Interview | FFS 5 with Annie Dressner

Annie Dressner is the latest to take on our ‘FFS 5’ interview series. Prepped with answers to five questions pertaining to her life and latest release, Dressner’s responses tell us of an avid folkster who’s crossed the pond. Originally from New York City, she now hails from Cambridge. There, she produced her new album, Coffee at the Corner Bar, alongside her husband and fellow artiste; Paul Goodwin.

Dressner’s latest is due out in September, although she’s recently released ‘Midnight Bus’—a dusky co-write with Nada Surf’s Matthew Caws—to give listeners a taste of what’s to come.

Tell us about your latest releases.

This latest release is a compilation of twelve songs, ten of which I wrote solely, one of which is a Magnetic Fields cover, “The Book of Love” and another is a co-write with my friend Matthew Caws (of Nada Surf) “Midnight Bus.”

My husband (songwriter and producer) Paul Goodwin and I recorded Coffee At The Corner Bar at home mostly between 8 PM – 11 PM when our young kids were asleep over the course of about nine months.  Paul would sit in our “office” (a mix between a photo studio, spare room & music room) and I would stand in the small walkway between our kitchen and that room (aka the laundry area and storage closet).  Thankfully the acoustics in that room were good, especially when standing underneath the clothing airer. 

I wanted the production to be a bit more reminiscent of my first album Strangers Who Knew Each Other’s Names, which was a bit more on the ‘indie’ side of things, but still be “singer-songwriter.”  My album does not have a theme – I compiled songs that I felt went well together that I had already written.  Paul is incredibly talented and was able to make the album feel congruent through his meticulous production.  The cherry on top of his production was the mixing and mastering job by Louie Lino (Resonate / Nada Surf). 

The songs on this album range from being about ex-boyfriends (‘Pretend’) to the ongoing process of the grief (‘Losing You’).  I reminisce about my childhood memories in ‘Nyack’ and passive-aggressively express anger in ‘Look What You’re Doing To Us’. There’s a lot more in the album, but I am a guarded person unless we are very close friends, so I am careful not to be extra specific about what each of the songs are in order to protect my personal life a bit.  My songs are very revealing in themselves, and I want the listeners to both interpret and identify with them on their own.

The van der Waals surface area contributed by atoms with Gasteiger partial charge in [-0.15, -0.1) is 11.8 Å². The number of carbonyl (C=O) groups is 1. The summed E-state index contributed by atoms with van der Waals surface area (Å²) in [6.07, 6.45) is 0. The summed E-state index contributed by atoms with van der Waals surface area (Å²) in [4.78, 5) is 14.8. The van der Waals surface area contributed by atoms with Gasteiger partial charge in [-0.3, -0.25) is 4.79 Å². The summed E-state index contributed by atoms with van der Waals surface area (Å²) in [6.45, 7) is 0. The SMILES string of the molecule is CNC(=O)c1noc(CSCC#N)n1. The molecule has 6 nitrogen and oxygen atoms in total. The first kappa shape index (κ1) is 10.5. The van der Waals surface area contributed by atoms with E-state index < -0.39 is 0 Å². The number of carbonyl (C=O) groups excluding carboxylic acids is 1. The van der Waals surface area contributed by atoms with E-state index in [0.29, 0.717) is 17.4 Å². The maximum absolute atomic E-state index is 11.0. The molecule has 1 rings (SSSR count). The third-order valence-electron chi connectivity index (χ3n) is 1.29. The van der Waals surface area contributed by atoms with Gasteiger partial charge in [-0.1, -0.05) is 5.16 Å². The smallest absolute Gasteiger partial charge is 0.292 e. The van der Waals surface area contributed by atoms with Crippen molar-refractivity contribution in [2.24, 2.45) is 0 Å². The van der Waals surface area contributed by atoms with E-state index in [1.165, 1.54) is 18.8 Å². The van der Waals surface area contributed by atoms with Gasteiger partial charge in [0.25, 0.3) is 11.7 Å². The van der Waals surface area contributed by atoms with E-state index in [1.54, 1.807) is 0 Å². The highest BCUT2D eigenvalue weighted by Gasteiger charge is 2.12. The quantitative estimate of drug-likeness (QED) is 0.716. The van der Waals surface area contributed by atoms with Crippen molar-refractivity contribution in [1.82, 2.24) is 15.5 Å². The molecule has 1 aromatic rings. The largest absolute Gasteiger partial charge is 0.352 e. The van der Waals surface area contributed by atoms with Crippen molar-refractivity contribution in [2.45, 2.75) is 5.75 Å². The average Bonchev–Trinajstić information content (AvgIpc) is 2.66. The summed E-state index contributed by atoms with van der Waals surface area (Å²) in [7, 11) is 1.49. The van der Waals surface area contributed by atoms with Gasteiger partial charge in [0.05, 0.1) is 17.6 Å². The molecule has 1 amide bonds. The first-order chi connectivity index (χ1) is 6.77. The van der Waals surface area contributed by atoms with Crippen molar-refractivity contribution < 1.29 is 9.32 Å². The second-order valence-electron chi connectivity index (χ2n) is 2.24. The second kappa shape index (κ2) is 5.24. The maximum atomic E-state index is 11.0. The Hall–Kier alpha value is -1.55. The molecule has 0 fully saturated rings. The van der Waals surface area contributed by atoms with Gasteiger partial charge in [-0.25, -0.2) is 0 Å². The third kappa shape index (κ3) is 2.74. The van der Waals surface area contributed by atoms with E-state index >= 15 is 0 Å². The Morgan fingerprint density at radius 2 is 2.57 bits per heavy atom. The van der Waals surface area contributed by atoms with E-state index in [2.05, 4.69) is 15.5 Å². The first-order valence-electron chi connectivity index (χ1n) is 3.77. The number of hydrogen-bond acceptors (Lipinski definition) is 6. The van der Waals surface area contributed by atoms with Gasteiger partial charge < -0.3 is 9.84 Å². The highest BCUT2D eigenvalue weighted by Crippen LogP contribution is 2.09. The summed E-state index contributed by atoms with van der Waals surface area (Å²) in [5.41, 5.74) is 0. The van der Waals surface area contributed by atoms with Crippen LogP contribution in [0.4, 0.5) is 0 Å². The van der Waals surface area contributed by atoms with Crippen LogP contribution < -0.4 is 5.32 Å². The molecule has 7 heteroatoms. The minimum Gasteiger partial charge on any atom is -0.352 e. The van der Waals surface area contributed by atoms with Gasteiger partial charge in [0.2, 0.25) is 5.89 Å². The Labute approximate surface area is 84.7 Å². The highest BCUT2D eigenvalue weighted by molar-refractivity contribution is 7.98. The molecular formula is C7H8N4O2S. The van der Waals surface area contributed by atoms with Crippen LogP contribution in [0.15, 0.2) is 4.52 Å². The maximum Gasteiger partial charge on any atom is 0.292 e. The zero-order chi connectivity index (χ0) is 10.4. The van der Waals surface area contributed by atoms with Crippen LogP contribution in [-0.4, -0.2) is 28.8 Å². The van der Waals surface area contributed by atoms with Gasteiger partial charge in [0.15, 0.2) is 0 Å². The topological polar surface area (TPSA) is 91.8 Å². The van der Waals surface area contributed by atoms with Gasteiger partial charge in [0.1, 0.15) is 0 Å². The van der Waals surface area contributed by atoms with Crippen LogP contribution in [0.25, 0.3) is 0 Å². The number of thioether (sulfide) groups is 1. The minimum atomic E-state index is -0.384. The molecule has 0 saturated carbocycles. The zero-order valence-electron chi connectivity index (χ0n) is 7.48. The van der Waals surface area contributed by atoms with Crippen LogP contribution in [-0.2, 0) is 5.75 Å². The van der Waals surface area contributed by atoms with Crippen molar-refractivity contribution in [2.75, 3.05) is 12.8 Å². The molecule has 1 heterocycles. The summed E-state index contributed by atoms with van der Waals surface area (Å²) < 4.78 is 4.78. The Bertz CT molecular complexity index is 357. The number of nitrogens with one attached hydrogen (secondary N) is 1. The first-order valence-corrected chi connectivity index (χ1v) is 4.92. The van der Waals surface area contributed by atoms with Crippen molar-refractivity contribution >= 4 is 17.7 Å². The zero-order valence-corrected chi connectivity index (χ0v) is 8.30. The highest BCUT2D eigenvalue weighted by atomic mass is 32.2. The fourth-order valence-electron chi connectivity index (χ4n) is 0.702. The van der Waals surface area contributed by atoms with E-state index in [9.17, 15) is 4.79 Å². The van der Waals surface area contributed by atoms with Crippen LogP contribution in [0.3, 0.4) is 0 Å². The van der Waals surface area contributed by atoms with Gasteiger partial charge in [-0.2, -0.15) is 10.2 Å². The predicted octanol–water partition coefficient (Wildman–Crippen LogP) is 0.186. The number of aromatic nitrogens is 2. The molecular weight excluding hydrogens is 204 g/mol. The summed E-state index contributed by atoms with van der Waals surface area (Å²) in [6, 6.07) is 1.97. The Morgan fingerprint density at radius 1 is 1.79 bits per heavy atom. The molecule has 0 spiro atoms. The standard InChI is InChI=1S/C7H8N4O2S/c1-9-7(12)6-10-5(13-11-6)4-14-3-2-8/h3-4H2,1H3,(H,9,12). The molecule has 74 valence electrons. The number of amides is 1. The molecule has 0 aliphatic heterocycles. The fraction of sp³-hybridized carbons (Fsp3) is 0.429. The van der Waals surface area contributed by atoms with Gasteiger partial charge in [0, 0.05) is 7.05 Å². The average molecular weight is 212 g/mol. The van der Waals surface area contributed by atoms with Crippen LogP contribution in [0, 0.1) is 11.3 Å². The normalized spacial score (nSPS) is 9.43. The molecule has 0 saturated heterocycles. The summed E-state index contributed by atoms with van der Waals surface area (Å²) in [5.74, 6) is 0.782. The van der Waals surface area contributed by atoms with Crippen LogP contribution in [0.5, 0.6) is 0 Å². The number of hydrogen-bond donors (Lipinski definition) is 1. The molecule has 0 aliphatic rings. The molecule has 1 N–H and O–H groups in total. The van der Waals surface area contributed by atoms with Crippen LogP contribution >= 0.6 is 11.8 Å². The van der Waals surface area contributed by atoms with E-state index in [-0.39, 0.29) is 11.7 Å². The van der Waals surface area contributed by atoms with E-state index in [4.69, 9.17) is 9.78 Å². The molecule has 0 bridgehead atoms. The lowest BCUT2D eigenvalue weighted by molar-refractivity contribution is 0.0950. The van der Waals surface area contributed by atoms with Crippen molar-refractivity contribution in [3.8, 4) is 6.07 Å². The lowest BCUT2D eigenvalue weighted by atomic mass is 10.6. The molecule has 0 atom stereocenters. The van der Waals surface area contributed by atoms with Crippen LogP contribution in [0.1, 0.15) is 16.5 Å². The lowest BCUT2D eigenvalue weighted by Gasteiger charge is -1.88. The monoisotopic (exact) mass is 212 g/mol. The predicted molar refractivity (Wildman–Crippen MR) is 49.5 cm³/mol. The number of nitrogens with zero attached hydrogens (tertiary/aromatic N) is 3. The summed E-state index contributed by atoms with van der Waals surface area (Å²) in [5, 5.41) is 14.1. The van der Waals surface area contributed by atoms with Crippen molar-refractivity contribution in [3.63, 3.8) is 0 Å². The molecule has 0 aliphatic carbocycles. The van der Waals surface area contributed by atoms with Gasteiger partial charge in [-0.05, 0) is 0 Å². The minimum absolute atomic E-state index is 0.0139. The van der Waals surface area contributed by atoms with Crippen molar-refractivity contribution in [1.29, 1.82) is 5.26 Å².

I genuinely couldn’t be happier with how this album came out and if I did not drive Paul too crazy during this recording, there may just need to be another produced by him.  I also want to note that while I played acoustic guitar and sang, Paul played the majority of instruments on the album.  Matthew Caws also is featured on the co-write ‘Midnight Bus’, which is especially special since we wrote the song together.  I can’t take credit for the end bit of that song either, as he came up with it during this recording – which was a very nice surprise musical present making both the song and album even more special.

What are some of your biggest folk influences? Do you have a favorite folk album?

I always say this, but it’s true – Simon and Garfunkel.  I learned to play guitar from the tabs out of my father’s piano sheet music.  I also grew up listening to a lot of Carly Simon.  I do not think that these are directly evident in my songs, but I am sure that they are a big influence.  I love ‘Parsley, Sage, Rosemary, And Thyme’.

What have you been listening to music-wise lately?

Lately, I have been stuck at home due to Cornavirus Lockdown with my young kids, so listen to a lot of nursery rhymes, the soundtrack to Trolls, and random weird dance tracks.  Seriously though, I have been into Phosphorescent and my most recent discovery is the widely talented Nadia Reid. 

How have you been affected by the current pandemic? 

I am from NYC but live in Cambridge, UK.  Like everyone else, I have found being at home a struggle, especially at the beginning with a 2 and 5-year-old, however, I got a bit used to it, I guess.  I am very homesick for my family back at home and do not know when I will see them.  I was not really able to play music for most of this pandemic, mostly because of having zero time to myself.  I am starting to play again.  At the beginning of this, I did not even feel that I could write songs – not about the pandemic and not about anything. It felt so much bigger than anything I could express and so much bigger than me. I am starting to have a bit more headspace for other things now, which is goo

What are your plans for 2021?

We’ll just have to wait and see!  Hopefully getting a vaccine, seeing friends and family, keeping my kids happy, and starting to write and record my fourth album!